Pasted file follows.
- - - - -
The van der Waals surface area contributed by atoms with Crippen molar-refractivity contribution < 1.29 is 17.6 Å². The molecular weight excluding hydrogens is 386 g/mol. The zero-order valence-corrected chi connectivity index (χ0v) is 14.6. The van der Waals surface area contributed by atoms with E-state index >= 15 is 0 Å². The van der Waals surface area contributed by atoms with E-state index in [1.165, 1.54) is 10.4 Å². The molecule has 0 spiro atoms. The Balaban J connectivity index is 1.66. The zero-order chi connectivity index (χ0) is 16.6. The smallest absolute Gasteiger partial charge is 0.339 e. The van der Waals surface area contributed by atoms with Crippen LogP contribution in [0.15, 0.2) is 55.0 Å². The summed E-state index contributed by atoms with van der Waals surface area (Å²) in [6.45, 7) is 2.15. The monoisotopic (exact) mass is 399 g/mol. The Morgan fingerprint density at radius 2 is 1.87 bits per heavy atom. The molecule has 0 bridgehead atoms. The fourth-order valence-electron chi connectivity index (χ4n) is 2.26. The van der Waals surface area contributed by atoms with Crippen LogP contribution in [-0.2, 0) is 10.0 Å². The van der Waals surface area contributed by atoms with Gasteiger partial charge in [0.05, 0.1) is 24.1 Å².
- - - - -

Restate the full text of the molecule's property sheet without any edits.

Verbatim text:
The van der Waals surface area contributed by atoms with Crippen molar-refractivity contribution < 1.29 is 17.6 Å². The molecular weight excluding hydrogens is 386 g/mol. The zero-order valence-corrected chi connectivity index (χ0v) is 14.6. The van der Waals surface area contributed by atoms with E-state index >= 15 is 0 Å². The van der Waals surface area contributed by atoms with E-state index in [1.165, 1.54) is 10.4 Å². The molecule has 0 spiro atoms. The Balaban J connectivity index is 1.66. The zero-order chi connectivity index (χ0) is 16.6. The smallest absolute Gasteiger partial charge is 0.339 e. The van der Waals surface area contributed by atoms with Crippen LogP contribution in [0.15, 0.2) is 55.0 Å². The summed E-state index contributed by atoms with van der Waals surface area (Å²) in [6.45, 7) is 2.15. The monoisotopic (exact) mass is 399 g/mol. The Morgan fingerprint density at radius 2 is 1.87 bits per heavy atom. The molecule has 0 bridgehead atoms. The fourth-order valence-electron chi connectivity index (χ4n) is 2.26. The van der Waals surface area contributed by atoms with Crippen LogP contribution in [-0.2, 0) is 10.0 Å². The van der Waals surface area contributed by atoms with Gasteiger partial charge in [0.05, 0.1) is 24.1 Å².